Oil Change Scams Revealed


Most responsible car owners want to make their vehicles last as long as possible and be safe to drive. That means regular maintenance that can be time consuming and costly. That’s why so many of us turn to shops that can get it done in a hurry, for a reasonable price. But some of those shops are more concerned about your wallet than your vehicle and are more likely to scam you than to give you what you came in for in the first place.

Oil Change Speciality Shops

Almost any mechanic shop can and will do an oil change, but because they may not buy those materials in bulk, they aren’t able to offer the same rates as specialty shops that advertise their services for what seems to be an unbelievably low fee. It makes sense, but at the same time, it pays to keep in mind the old adage “You get what you pay for” and shop around for a mechanic you can rely on.

Common Scams

Like the people in the video, you might go in for a $20 oil change and come out having spent a couple hundred dollars. Why? Because the upsells combined with the lies not only lead you to spend more, but can also cause you mechanical problems in the future.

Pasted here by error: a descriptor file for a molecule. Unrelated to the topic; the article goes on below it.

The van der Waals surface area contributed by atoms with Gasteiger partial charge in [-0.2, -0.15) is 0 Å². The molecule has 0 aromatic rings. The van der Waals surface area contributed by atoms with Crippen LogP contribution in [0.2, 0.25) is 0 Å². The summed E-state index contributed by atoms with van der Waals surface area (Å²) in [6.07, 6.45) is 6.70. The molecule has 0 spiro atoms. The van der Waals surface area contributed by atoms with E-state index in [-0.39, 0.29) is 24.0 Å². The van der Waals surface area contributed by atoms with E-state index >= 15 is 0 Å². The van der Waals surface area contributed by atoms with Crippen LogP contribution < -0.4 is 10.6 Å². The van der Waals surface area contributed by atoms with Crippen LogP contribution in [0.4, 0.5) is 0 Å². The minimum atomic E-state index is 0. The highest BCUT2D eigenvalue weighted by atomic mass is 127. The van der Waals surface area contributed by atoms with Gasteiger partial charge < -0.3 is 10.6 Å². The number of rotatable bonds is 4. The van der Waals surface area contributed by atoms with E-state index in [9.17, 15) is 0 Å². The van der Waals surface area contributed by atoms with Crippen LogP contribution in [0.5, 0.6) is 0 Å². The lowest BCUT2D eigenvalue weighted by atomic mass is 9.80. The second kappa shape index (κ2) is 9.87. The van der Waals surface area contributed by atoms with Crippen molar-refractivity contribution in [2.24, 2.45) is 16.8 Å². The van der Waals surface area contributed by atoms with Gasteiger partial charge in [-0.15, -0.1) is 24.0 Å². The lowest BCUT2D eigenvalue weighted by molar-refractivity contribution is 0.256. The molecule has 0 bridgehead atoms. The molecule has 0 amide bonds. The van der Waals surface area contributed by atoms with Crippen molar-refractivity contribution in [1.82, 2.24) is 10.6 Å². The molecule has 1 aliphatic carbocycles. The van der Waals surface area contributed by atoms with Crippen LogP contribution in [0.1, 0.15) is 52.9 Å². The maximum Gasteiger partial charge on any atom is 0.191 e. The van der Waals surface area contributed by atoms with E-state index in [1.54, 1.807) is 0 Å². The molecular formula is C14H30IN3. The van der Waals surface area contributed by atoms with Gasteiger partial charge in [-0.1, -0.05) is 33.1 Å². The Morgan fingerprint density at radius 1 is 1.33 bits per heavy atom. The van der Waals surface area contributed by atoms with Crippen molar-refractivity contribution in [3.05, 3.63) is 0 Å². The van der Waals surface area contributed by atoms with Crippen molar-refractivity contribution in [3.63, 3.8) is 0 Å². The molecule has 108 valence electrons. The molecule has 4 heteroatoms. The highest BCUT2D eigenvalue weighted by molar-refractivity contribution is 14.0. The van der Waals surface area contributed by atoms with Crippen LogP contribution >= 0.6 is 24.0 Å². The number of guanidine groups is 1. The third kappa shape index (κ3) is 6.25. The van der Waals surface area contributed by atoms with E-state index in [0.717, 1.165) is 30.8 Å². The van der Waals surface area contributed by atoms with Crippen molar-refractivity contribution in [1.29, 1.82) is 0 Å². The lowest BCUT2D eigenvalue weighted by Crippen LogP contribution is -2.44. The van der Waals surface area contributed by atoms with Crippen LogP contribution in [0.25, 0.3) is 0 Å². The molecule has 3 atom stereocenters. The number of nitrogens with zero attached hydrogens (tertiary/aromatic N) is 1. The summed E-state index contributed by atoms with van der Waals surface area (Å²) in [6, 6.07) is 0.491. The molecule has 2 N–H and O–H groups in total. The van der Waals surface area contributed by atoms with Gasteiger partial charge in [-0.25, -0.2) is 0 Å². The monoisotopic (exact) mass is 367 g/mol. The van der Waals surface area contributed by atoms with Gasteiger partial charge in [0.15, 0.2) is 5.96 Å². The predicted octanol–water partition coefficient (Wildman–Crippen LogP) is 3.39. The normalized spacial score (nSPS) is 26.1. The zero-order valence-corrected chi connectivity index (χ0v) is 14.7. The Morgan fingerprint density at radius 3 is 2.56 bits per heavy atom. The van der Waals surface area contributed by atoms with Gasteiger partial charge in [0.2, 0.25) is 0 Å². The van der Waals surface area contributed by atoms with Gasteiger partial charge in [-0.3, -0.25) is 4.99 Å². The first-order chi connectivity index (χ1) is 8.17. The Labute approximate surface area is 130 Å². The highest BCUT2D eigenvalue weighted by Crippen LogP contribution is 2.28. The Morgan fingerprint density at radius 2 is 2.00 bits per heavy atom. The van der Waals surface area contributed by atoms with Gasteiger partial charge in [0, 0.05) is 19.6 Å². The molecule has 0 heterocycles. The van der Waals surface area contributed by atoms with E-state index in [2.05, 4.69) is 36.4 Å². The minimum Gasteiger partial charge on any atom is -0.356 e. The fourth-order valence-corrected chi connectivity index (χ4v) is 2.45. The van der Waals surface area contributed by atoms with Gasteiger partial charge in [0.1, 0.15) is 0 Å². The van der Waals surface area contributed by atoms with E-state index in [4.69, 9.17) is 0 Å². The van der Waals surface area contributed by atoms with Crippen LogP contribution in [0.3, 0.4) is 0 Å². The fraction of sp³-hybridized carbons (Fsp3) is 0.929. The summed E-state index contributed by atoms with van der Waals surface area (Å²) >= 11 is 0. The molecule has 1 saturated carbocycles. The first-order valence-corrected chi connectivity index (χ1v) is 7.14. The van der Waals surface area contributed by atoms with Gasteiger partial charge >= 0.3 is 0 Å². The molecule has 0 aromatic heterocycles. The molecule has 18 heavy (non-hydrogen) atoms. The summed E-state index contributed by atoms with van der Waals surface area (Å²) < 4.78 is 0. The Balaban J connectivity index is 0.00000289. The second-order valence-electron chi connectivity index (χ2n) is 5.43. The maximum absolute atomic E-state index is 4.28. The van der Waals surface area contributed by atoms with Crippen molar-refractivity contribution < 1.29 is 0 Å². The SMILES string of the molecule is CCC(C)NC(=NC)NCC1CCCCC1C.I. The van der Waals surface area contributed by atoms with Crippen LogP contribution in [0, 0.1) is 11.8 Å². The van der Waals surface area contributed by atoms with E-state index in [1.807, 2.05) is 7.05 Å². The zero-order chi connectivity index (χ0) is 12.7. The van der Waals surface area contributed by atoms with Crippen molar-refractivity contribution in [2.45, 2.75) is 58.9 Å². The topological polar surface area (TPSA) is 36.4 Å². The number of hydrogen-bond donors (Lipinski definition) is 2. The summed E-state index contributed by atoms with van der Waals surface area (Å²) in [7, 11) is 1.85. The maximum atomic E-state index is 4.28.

Before your car even gets in the bay, you might be pushed to buy a more expensive package under the premise that the oil used in the $20 package is of less than stellar quality. One might pause to ask why it’s offered or used at all if it isn’t of good quality. But, it’s only a few dollars, right? Sure, until you hit the other upsells.

Some of the most common upsells involve telling you that one of your fluids is brown or black and smells burnt. This can involve anything from power steering fluid to a full transmission flush. The truth is that many of these shops will tell you and every other customer that walks in the doors just about the same thing, whether it’s true or not.

Since you want what’s best for your car and you know that prevention is better than a breakdown, you and almost every other car owner are likely to at least be tempted by the upsells. Now for the real kicker.

In many cases, the extra services offered aren’t even performed after you pay for them.

Avoid the Scam

Now that you’re aware of the scam, how can you avoid it? After all, you still at least need your oil changed on a regular basis. The tips below will help prevent you from being the next oil change scam victim.

Record before you go. If need be, take a picture of the fluid levels and the colors of the fluids in your vehicle. This won’t prevent anyone from trying to scam you, but it does help you get an idea of which shops you can trust and which ones you can’t after it’s all said and done and you compare what they said with the information you have on hand.

Assess the sitting room. If there is an area where you can sit and wait for the services to be done, how far is it from the service desk? The further it is, and the less room there is to sit, the less they want you to overhear. After you hear the third or fourth customer come through with burnt fluids, you might start to catch on that it’s a scam.